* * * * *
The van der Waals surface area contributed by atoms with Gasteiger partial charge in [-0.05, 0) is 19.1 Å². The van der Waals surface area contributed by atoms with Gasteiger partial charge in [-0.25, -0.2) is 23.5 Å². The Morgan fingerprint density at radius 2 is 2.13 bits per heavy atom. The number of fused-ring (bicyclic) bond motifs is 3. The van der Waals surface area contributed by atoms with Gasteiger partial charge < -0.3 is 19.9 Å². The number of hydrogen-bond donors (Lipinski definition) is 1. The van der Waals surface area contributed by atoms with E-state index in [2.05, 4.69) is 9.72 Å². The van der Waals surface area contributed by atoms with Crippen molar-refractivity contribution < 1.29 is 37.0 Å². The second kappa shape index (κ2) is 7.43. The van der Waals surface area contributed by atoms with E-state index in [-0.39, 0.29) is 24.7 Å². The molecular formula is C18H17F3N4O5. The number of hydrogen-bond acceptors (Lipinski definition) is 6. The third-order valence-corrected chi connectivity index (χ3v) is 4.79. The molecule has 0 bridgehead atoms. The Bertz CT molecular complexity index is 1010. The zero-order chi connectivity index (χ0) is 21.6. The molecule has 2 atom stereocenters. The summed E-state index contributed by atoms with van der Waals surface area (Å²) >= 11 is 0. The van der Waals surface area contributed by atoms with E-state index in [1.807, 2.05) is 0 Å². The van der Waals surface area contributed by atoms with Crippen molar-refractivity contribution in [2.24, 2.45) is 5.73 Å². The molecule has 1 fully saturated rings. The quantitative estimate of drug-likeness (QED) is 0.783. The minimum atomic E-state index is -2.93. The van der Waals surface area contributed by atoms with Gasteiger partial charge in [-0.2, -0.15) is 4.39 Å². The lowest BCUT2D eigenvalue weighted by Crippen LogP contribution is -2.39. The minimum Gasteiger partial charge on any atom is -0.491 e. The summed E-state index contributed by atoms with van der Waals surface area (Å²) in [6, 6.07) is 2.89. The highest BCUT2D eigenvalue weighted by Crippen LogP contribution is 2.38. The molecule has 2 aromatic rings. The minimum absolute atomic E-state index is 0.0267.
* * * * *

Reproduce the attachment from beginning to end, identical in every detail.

The van der Waals surface area contributed by atoms with Gasteiger partial charge in [-0.05, 0) is 19.1 Å². The van der Waals surface area contributed by atoms with Gasteiger partial charge in [-0.25, -0.2) is 23.5 Å². The Morgan fingerprint density at radius 2 is 2.13 bits per heavy atom. The number of fused-ring (bicyclic) bond motifs is 3. The van der Waals surface area contributed by atoms with Gasteiger partial charge < -0.3 is 19.9 Å². The number of hydrogen-bond donors (Lipinski definition) is 1. The van der Waals surface area contributed by atoms with E-state index in [2.05, 4.69) is 9.72 Å². The van der Waals surface area contributed by atoms with Crippen molar-refractivity contribution < 1.29 is 37.0 Å². The second kappa shape index (κ2) is 7.43. The van der Waals surface area contributed by atoms with E-state index in [-0.39, 0.29) is 24.7 Å². The molecular formula is C18H17F3N4O5. The number of hydrogen-bond acceptors (Lipinski definition) is 6. The third-order valence-corrected chi connectivity index (χ3v) is 4.79. The molecule has 0 bridgehead atoms. The Bertz CT molecular complexity index is 1010. The zero-order chi connectivity index (χ0) is 21.6. The molecule has 2 atom stereocenters. The summed E-state index contributed by atoms with van der Waals surface area (Å²) >= 11 is 0. The van der Waals surface area contributed by atoms with E-state index in [1.807, 2.05) is 0 Å². The van der Waals surface area contributed by atoms with Crippen molar-refractivity contribution in [2.24, 2.45) is 5.73 Å². The molecule has 1 fully saturated rings. The quantitative estimate of drug-likeness (QED) is 0.783. The minimum atomic E-state index is -2.93. The van der Waals surface area contributed by atoms with Gasteiger partial charge in [-0.2, -0.15) is 4.39 Å². The lowest BCUT2D eigenvalue weighted by Crippen LogP contribution is -2.39. The minimum Gasteiger partial charge on any atom is -0.491 e. The summed E-state index contributed by atoms with van der Waals surface area (Å²) in [6, 6.07) is 2.89. The highest BCUT2D eigenvalue weighted by Crippen LogP contribution is 2.38. The molecule has 2 aromatic rings. The minimum absolute atomic E-state index is 0.0267.